|Colbert is the exception to|
So, as part of my self-directed learning plan, I want to study a little more political writing. Within an anthology of letters, I found this little gem:
A letter to Horace Greeley, from Abraham Lincoln, in response to an article written by Greeley, titled "The Prayer of Twenty Millions." I decided to take a stab at it critically (inspired by Dr. Burton's review of Neal A. Maxwell's dissection of two sermons) ; being careful to analyze the appeals to ethos, logos and pathos, while also examining kairos: the timeliness of the exchange.
In August of 1862 the United States weren’t united, but, rather, entering into their second year of the Civil War. There wasn’t room for neutrality, and Horace Greeley was verbal in his evaluation of a prominent issue: slavery.
The New York Tribune editor published an article titled, “The Prayer of Twenty Millions,” criticizing Lincoln’s administration and their lack of direction and resolve. Lincoln had been reluctant to enforce the Confiscation Acts of 1861 and 1862, but still expressed his “personal wish that all men every where could be free.” Therefore (erroneous or not) Horace Greeley found himself in an easy position to lambaste the president of a crumbling union.
Lincoln responded to the article—published August 20, 1862—a short three days later, and made clear his intentions. However, he did it in such a way that could only sway the reader to side with him. He begins with the martyr approach.
“If there be…in it a…dictatorial tone, I waive it in deference to an old friend, whose heart I have always supposed to be right.” He’s taking the high road. Excellent. It’s humble, but condescending. He moves to the core issue, the Union, and wafts away any scent of the slavery stench. “If I could save the Union without freeing any slave, I would do it, and if I could save it by freeing all slaves I would do it; and if I could save it by freeing some and leaving others alone I would also do that.”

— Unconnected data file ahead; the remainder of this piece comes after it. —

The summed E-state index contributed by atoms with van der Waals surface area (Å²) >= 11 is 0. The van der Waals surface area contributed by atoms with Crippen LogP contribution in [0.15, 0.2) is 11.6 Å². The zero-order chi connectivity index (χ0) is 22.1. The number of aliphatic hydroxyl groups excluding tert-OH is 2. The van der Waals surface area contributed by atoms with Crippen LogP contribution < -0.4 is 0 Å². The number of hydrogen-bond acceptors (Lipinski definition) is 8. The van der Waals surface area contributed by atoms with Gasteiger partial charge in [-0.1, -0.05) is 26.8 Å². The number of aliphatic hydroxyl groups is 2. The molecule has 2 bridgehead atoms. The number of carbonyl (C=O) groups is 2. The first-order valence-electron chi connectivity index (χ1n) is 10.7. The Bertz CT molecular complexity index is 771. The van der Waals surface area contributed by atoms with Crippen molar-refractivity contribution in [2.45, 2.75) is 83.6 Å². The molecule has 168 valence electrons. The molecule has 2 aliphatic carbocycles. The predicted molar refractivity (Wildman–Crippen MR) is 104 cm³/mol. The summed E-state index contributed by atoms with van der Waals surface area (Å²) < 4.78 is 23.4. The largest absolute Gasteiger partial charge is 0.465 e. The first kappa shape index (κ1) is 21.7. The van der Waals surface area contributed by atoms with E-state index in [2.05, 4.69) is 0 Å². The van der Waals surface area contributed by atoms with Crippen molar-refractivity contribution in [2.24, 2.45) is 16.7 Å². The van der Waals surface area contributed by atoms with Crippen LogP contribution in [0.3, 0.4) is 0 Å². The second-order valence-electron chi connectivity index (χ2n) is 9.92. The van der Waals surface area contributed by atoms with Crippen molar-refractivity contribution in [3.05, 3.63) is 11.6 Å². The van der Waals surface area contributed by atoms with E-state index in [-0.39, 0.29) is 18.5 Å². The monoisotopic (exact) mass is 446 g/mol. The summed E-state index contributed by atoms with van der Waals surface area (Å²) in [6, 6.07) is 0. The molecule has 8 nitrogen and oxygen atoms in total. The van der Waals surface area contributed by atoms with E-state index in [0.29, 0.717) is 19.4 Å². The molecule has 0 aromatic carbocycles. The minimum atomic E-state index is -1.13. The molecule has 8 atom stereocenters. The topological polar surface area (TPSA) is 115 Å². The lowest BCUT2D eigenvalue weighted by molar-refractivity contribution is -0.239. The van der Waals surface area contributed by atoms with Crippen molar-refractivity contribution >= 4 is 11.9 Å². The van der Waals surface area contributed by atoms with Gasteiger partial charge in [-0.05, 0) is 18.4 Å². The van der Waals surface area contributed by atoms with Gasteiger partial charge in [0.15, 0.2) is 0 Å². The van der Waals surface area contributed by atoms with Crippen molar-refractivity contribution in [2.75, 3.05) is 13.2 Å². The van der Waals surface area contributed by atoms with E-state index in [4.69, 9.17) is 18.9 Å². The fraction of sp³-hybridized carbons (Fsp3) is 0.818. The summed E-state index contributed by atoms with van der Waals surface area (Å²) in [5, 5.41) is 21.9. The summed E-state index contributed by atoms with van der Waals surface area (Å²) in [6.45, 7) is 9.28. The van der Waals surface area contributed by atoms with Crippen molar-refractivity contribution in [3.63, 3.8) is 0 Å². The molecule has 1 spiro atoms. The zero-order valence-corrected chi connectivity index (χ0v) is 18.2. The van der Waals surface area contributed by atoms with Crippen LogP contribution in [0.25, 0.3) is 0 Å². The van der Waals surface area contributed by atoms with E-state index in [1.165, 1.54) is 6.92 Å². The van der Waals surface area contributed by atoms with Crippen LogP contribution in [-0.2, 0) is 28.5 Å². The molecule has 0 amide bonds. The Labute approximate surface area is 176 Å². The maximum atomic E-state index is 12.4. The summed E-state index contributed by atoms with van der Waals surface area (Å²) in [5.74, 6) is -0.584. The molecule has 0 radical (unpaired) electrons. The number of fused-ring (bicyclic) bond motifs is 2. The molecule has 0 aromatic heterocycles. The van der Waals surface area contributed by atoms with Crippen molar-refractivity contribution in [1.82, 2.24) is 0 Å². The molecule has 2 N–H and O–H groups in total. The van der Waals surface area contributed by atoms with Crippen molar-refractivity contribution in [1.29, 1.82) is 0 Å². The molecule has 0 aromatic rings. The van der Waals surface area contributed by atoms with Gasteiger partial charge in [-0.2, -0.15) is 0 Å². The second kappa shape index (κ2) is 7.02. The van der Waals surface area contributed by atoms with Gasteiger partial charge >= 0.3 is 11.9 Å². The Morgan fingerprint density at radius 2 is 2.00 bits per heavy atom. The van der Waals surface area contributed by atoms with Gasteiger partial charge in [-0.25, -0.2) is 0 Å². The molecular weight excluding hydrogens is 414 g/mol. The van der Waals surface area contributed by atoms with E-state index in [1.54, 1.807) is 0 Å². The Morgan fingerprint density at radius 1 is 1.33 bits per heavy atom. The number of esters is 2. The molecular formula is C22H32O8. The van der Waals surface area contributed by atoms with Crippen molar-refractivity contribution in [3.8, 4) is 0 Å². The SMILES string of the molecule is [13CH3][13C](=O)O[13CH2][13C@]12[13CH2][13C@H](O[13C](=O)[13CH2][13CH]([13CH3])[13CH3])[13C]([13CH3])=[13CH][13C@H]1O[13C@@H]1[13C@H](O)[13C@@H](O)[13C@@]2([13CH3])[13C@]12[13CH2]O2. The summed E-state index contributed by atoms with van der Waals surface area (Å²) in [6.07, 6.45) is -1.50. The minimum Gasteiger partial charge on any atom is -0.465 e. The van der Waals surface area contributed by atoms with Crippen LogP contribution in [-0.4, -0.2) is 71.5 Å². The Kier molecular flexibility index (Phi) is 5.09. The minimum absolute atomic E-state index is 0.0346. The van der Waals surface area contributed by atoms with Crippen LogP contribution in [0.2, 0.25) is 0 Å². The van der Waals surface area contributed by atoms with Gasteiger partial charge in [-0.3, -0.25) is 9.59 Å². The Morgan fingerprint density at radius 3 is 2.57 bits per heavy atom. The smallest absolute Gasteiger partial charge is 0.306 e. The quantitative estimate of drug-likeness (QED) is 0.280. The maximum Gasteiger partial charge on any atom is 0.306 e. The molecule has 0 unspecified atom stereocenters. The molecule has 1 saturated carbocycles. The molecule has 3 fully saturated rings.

Oh you silly Mr. Greeley. You think this is about slavery?! Of course not! The direct and stated audience is Horace Greeley; the intended audience is the vast collection of citizens in the Union. This letter pats them on the shoulder and says, “There, there. My intentions are only to keep us together.” And Horace Greeley, upon the death of Lincoln, makes that very point: Lincoln is securing his platform; he wants them to see from his side.
To prove a point, at the time the letter was written, Lincoln had in his desk drawer a drafted copy of the Emancipation Proclamation. But he wasn’t lying about his intentions for the Union. His final sentence, “I have here stated my purpose according to my view of official duty; and I intend no modification of my oft-expressed personal wish that all men every where could be free,” points out the distinction between constitutional responsibility and personal, moral obligation.
Using a faux-humble capitulation, he persuades the reader to walk the “high road” with him. And it worked. The letter was venerated in the North, and on January 1, 1863, the Emancipation Proclamation was issued. Clearly Lincoln sincerely believed it was in the Union’s best interest to remove slavery from their activities. But first he had to make sure everyone knew why he thought it best to do so.